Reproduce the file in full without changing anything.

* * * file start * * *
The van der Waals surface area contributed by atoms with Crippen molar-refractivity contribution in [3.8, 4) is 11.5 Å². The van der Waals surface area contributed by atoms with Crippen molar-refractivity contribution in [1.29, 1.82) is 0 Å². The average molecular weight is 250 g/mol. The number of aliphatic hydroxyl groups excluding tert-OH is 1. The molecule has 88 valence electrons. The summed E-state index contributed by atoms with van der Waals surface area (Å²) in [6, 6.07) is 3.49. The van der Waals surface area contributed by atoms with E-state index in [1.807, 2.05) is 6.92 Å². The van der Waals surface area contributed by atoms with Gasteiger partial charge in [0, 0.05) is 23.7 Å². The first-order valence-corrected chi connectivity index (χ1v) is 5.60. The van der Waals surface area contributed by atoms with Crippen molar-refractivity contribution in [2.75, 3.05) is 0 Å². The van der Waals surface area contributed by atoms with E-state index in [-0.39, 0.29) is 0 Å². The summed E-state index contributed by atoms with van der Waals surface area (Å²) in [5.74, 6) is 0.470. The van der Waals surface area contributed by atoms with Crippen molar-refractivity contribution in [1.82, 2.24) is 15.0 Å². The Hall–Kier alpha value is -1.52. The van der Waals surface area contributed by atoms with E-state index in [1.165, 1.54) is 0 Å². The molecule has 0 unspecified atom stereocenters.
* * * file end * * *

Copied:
The van der Waals surface area contributed by atoms with Crippen molar-refractivity contribution in [3.8, 4) is 11.5 Å². The van der Waals surface area contributed by atoms with Crippen molar-refractivity contribution in [1.29, 1.82) is 0 Å². The average molecular weight is 250 g/mol. The number of aliphatic hydroxyl groups excluding tert-OH is 1. The molecule has 88 valence electrons. The summed E-state index contributed by atoms with van der Waals surface area (Å²) in [6, 6.07) is 3.49. The van der Waals surface area contributed by atoms with E-state index in [1.807, 2.05) is 6.92 Å². The van der Waals surface area contributed by atoms with Gasteiger partial charge in [0, 0.05) is 23.7 Å². The first-order valence-corrected chi connectivity index (χ1v) is 5.60. The van der Waals surface area contributed by atoms with Crippen molar-refractivity contribution in [2.75, 3.05) is 0 Å². The van der Waals surface area contributed by atoms with E-state index in [-0.39, 0.29) is 0 Å². The summed E-state index contributed by atoms with van der Waals surface area (Å²) in [5.74, 6) is 0.470. The van der Waals surface area contributed by atoms with Crippen molar-refractivity contribution in [1.82, 2.24) is 15.0 Å². The Hall–Kier alpha value is -1.52. The van der Waals surface area contributed by atoms with E-state index in [1.165, 1.54) is 0 Å². The molecule has 0 unspecified atom stereocenters.